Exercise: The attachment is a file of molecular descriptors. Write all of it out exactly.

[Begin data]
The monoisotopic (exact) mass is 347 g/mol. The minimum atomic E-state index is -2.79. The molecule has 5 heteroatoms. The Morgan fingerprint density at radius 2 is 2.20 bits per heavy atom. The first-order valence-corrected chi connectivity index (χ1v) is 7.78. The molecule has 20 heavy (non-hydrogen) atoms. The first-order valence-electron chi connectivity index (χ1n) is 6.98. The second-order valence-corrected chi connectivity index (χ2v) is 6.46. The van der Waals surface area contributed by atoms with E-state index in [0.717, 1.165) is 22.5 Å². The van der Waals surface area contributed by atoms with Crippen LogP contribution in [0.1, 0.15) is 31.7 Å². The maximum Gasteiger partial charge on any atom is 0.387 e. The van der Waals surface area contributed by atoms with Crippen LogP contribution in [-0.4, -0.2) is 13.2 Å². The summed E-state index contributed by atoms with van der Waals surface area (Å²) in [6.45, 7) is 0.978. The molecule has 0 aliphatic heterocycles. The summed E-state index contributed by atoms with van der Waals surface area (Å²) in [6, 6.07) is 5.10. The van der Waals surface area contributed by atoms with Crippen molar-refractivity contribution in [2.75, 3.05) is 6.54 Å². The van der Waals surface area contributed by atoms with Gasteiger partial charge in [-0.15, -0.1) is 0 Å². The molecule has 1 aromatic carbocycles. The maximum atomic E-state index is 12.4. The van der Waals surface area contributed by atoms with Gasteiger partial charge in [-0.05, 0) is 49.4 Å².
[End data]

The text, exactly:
The monoisotopic (exact) mass is 347 g/mol. The minimum atomic E-state index is -2.79. The molecule has 5 heteroatoms. The Morgan fingerprint density at radius 2 is 2.20 bits per heavy atom. The first-order valence-corrected chi connectivity index (χ1v) is 7.78. The molecule has 20 heavy (non-hydrogen) atoms. The first-order valence-electron chi connectivity index (χ1n) is 6.98. The second-order valence-corrected chi connectivity index (χ2v) is 6.46. The van der Waals surface area contributed by atoms with E-state index in [0.717, 1.165) is 22.5 Å². The van der Waals surface area contributed by atoms with Crippen LogP contribution in [0.1, 0.15) is 31.7 Å². The maximum Gasteiger partial charge on any atom is 0.387 e. The van der Waals surface area contributed by atoms with Crippen LogP contribution in [-0.4, -0.2) is 13.2 Å². The summed E-state index contributed by atoms with van der Waals surface area (Å²) in [6.45, 7) is 0.978. The molecule has 0 aliphatic heterocycles. The summed E-state index contributed by atoms with van der Waals surface area (Å²) in [6, 6.07) is 5.10. The van der Waals surface area contributed by atoms with Crippen molar-refractivity contribution in [2.75, 3.05) is 6.54 Å². The van der Waals surface area contributed by atoms with Gasteiger partial charge in [-0.15, -0.1) is 0 Å². The molecule has 1 aromatic carbocycles. The maximum atomic E-state index is 12.4. The van der Waals surface area contributed by atoms with Gasteiger partial charge in [-0.05, 0) is 49.4 Å².